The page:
By Christine Weerts
SELMA, Ala. — Etta Watts learned a new meaning of the word “courage” while walking in the footsteps of civil-rights marchers over the Edmund Pettus Bridge in Selma, Ala., March 8.
A member of Peace Lutheran Church in Washington, D.C., Watts came to Selma to participate in the 50th anniversary of the Voting Rights Movement led by the Rev. Dr. Martin Luther King Jr., which led to the passage of the Voting Rights Act.
Watts was one of more than 120,000 visitors to Selma to commemorate the courage and commitment of everyday citizens on “Bloody Sunday” — March 7, 1965 — when Sheriff Jim Clark, his deputies and Alabama state troopers attacked marchers at the Edmund Pettus Bridge with clubs and tear gas as they tried to march to Montgomery, injuring more than 100 people. The brutality evoked a strong response nationwide to support King’s efforts.
In 1964, despite years of efforts by local citizens, only 2 percent of registered voters in Dallas County (where Selma is located) were black, although blacks comprised 50 percent of the population.
Watts commended the faith of those earlier foot soldiers, some as young as 8, who marched for justice.
“I have driven over the Edmund Pettus Bridge before, but this is the first time I walked across it,” Watts said. “I sensed the courage of the original marchers. They were just everyday people who risked everything — without giving up and without violence — to stand up for what they knew was right.”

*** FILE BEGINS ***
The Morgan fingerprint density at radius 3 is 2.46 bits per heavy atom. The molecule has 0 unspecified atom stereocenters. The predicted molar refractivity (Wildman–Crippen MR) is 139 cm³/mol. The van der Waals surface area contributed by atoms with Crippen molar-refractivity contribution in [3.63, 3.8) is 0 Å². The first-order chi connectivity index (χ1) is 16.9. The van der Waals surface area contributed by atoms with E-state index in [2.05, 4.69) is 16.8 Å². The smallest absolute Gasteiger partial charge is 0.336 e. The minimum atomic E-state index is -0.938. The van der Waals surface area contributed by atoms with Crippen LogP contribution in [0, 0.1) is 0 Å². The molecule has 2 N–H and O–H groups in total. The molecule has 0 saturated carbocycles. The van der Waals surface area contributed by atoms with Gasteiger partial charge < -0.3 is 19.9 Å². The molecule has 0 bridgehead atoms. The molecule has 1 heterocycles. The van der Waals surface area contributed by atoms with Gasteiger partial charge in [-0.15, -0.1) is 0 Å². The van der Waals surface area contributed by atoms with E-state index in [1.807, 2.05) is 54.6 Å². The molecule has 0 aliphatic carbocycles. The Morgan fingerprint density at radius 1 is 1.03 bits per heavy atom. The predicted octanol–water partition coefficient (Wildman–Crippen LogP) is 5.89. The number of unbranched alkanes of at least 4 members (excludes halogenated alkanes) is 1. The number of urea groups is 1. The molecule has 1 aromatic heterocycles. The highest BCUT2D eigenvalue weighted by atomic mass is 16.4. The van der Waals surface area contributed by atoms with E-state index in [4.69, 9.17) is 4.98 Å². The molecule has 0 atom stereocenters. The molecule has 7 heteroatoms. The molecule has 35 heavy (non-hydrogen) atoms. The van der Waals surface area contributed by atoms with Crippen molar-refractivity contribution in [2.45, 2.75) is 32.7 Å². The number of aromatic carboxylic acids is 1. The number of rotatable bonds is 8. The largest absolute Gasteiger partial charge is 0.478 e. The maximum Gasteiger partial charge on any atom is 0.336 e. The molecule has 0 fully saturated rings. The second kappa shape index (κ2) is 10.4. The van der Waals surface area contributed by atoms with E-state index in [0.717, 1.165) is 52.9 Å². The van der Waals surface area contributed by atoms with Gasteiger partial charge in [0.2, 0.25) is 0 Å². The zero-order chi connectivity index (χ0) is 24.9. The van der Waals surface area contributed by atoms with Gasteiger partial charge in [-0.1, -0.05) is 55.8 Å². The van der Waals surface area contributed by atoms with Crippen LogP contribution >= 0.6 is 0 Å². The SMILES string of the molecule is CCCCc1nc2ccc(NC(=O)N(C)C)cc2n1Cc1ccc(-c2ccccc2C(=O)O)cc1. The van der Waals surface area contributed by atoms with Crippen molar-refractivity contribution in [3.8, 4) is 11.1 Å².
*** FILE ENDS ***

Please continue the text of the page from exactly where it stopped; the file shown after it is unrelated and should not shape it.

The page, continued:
President Barack Obama, First Lady Michelle Obama and their two daughters attended the commemoration, as did former President George W. Bush and wife Laura, and 90 congressmen.
“When it feels the road is too hard, when the torch we’ve been passed feels too heavy, we will remember these early travelers, and draw strength from their example,” President Obama said as he spoke at the base of the bridge March 7.
Civil Rights Symposium
Watts also was among the many visitors to Concordia College Alabama (CCA) in Selma, which sponsored its third annual Civil Rights Symposium March 1-8 and hosted students from a number of higher-education institutions, including Concordia University, Irvine, Calif., and Concordia College—New York, in Bronxville, N.Y.
The symposium drew many Lutheran clergymen. Among them were:
- Rev. Roosevelt Gray, director of Black Ministry—LCMS Office of National Mission, from St. Louis.
- LCMS Southern District President Rev. Kurtis Schultz of Birmingham, Ala.
- Rev. Dr. Don Johnson, executive director of Lutheran Indian Ministries, Brookfield, Wis., who spoke about how the Civil Rights Movement helped Native Americans.
- LCMS Board of Directors member Rev. Dr. Victor Belton of Decatur, Ga., who preached in chapel at CCA.
- Rev. Paul Ernewein, Slidell, La., who cooked jambalaya for students.
- Rev. Joseph Ellwanger, Milwaukee, a “foot soldier” and author of a recently published memoir, Strength for the Struggle, who shared about his civil-rights journey while serving as pastor at St. Paul Lutheran Church in Birmingham, Ala.
- Rev. Dr. Martin Marty, Chicago, keynote speaker, who responded to King’s call for clergy across the nation to come march in Selma in 1965.
- Rev. Dr. McNair Ramsey, Selma, a student in 1965 who marched for voting rights.
- Rev. Donald Anthony from Concord, N.C., who led Sunday worship and whose church’s Cub Scout troop carried the CCA banner March 8 in the bridge-crossing ceremony.